If the problem was not considered urgent even with these discoveries, that is likely to change relatively soon if it has not already begun. Over-spend on the Cloud is even more disturbing now in the new era of COVID-19. Every Dollar, Euro, Pound, Franc, Krone, Shekel, Yen, Dirham, Dinar, Yuan, Rupee, Real, Rand, and Peso being spent is a glaring source of budget impact. The excesses must be addressed, and software leaders must spearhead the efforts through information and education.
Think of the benefits to the health of the computing industry. If you, after all the above, are still on the fence on this argument, suspend disbelief for just a moment. Place yourself in the position of being very concerned about computing health, because software is not only eating the world, the way it is designed and deployed is eating your business profits. Now, you learn that by adopting Reactive as a primary means of software architecture and development, there are real, extended, fiscal benefits.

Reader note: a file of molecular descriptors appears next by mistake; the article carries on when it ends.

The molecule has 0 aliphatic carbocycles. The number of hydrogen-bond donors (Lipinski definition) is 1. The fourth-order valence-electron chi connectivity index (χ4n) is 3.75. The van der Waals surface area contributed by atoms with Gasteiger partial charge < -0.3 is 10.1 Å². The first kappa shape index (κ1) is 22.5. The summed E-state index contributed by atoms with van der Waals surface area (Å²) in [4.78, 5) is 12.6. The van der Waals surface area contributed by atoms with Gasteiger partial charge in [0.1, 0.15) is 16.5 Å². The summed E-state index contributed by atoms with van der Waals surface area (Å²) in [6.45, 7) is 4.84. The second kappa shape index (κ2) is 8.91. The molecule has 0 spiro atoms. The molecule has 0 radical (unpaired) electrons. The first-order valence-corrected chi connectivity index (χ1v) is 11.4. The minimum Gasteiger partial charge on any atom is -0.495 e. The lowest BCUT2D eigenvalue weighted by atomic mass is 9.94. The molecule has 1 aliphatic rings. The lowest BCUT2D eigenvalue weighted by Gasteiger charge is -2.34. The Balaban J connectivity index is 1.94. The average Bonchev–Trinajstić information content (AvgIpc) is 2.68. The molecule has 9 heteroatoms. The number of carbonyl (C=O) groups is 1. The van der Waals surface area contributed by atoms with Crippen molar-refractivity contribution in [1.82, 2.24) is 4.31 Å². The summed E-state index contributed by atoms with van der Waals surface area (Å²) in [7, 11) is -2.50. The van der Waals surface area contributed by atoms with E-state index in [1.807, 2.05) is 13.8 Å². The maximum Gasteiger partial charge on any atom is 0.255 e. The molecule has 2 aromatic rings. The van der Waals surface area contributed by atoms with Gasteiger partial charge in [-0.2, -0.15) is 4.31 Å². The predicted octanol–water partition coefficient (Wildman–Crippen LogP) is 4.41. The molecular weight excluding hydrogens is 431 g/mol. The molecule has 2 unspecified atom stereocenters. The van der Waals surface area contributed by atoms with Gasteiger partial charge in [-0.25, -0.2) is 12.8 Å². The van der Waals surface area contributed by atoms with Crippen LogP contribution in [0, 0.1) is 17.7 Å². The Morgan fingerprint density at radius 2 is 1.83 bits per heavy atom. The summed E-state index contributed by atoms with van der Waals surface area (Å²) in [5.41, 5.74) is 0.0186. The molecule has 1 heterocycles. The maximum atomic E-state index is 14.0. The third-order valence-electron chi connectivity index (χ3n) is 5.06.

Reactive makes full use of hardware CPU power, resulting in the most efficient software
Efficiency reduces the shear amount of hardware required to run the software
The reduction in required hardware reduces monetary expenses
The reduction in monetary expenses increases net revenues
The reduction in required hardware reduces the environmental impact of software
The reduction on environmental impact of software increases quality of life
Although Reactive is not currently a household word for executives and software development practitioners, every business founder, board member, executive, and investor understands that reducing expenses leads to gains. Not to be forgotten is that software efficiency is a first-order environmental concern. If you lead in the direction of Reactive, your efforts will not go unrecognized or unappreciated. You will be the face of the inefficiency resistance and a pioneering change agent toward global software efficiency.